On Friday we brought you news that Hyundai is as serious about its new i20 N as a heart attack. According to the execs, the brand is "aiming for leadership in this class, not just to be a close follower". Proper fighting talk, if ever we've heard it. And pointedly aimed at Ford, with its class-leading Fiesta ST.
All of us, even ST owners, should rejoice at the notion because it means we might soon have a fiercely competitive segment again - one that more closely resembles the hot hatch paradise we lived in only a few of years ago. Back when a Dieppe-built Clio was naturally-aspirated and manual and brilliant, and when there was a Vauxhall Corsa VXR Nurburgring - a car that, technically speaking, may have more in common with the i20 N than any other.
It was equipped with a blown 1.6-litre four-pot that sent 205hp and 207lb ft of torque to the front wheels through a six-speed manual but, crucially, there was a Drexler mechanical limited-slip differential on the front axle where previously there'd just been optimism. In a stroke, the standard model's chronic torque steer was mostly swept aside.
Then there were stiffer progressive-rate springs, monotube Bilstein dampers and revised bump stops, which gave the Corsa quicker responses with only a slight decrease in ride comfort. Plus, the new setup lowered the car by 20mm at the front and 15mm at the rear, so it looked more aggressive, too. To match, there were new forged wheels that were half an inch wider but weighed 200g less each. Behind them at the front were more powerful four-pot front calipers. A worthy upgrade list, by anyone's measure.
It translated into more eagerness at the nose, enhanced playfulness at the back and a generally more cohesive setup. One that was honed on the Nurburgring - hence the name - and that could genuinely give the cars from Renault and Ford an almighty scare if you were inclined to take it by the scruff of the next.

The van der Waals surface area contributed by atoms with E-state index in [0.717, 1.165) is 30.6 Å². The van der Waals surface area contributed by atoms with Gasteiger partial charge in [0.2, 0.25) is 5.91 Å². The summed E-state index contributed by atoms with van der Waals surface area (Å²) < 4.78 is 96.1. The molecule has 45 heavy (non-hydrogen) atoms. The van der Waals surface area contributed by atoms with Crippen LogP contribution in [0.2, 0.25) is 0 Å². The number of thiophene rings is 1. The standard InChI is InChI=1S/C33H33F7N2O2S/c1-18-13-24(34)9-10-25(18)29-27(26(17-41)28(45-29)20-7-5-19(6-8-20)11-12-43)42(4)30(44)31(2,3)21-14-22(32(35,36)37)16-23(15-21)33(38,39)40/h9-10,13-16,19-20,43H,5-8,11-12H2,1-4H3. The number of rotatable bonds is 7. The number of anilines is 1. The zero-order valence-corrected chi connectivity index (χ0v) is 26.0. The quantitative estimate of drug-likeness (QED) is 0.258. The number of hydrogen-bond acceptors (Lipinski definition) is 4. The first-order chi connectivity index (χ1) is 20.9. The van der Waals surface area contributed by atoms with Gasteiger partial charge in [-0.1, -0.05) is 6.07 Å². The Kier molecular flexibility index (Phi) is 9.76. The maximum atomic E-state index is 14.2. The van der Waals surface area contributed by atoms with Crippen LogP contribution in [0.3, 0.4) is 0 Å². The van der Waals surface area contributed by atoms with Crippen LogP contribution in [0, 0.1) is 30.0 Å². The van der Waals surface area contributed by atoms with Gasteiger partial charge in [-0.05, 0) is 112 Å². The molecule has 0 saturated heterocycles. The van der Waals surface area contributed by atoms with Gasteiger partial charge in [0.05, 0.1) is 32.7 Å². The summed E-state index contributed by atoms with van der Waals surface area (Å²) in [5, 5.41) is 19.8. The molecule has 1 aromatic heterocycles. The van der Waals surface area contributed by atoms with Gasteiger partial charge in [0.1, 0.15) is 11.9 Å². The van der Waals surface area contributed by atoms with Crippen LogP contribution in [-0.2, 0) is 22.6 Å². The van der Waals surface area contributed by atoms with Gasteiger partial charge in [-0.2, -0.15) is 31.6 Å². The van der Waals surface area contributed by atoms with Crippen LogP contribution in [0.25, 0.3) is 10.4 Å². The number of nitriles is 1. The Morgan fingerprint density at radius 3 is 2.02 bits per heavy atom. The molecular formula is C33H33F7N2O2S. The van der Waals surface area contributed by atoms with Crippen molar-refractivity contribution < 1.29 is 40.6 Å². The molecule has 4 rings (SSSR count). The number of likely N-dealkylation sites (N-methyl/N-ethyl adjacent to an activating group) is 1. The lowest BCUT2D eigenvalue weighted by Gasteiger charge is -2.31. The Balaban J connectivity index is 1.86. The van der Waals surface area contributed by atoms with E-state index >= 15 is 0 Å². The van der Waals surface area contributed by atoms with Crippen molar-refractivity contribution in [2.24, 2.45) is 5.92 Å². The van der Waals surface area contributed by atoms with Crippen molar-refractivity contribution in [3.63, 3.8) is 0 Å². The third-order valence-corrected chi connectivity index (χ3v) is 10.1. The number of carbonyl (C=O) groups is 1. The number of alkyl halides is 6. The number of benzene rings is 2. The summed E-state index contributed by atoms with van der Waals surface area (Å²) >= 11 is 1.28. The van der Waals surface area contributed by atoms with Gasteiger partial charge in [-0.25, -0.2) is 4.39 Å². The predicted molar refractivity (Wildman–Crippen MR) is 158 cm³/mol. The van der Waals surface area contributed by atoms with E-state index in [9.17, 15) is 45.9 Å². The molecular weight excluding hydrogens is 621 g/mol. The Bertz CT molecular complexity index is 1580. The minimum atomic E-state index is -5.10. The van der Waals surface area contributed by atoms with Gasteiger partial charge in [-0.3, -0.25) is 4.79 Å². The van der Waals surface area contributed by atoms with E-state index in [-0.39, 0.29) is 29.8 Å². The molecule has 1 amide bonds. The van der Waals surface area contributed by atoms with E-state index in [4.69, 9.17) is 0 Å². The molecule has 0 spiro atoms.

There was a problem, however. The price. At a fiver short of £23k the 'Ring VXR was three and a half grand more than the normal VXR and, compared to the Clio Cup, it was more than six grand pricier. Sure it had those enhanced mechanicals, but it was still a small Vauxhall hot hatch, which make those numbers hard to swallow.
But now, thanks to the passing of time and the corrosive effect of depreciation, the Nurburgring is much more affordable. Sure, at £7,245 and with 72,000 miles on the clock, it's not exactly peanuts, but it isn't nearly as common as a Fiesta or Clio either. This one's finished in green metallic, too, plus it's had a few upgrades that may - or may not - boost its driver appeal. In fact, its engine has received significant the attention, with upgraded injectors, a higher spec intercooler and remap, among other things. That list will either interest you more or have you turning on your heel - if it's the former, click here.
SPECIFICATION - VAUXHALL CORSA VXR NURBURGRING
Engine: 4 cyls, 1598cc, turbocharged petrol
Transmission: 6-spd manual, front-wheel drive
Power: 205hp at 5750rpm
Torque: 207lb ft at 2250-5500rpm (on overboost)
First registered: 2013
Recorded mileage: 72,000
Price new: £22,295
Yours for: £7,245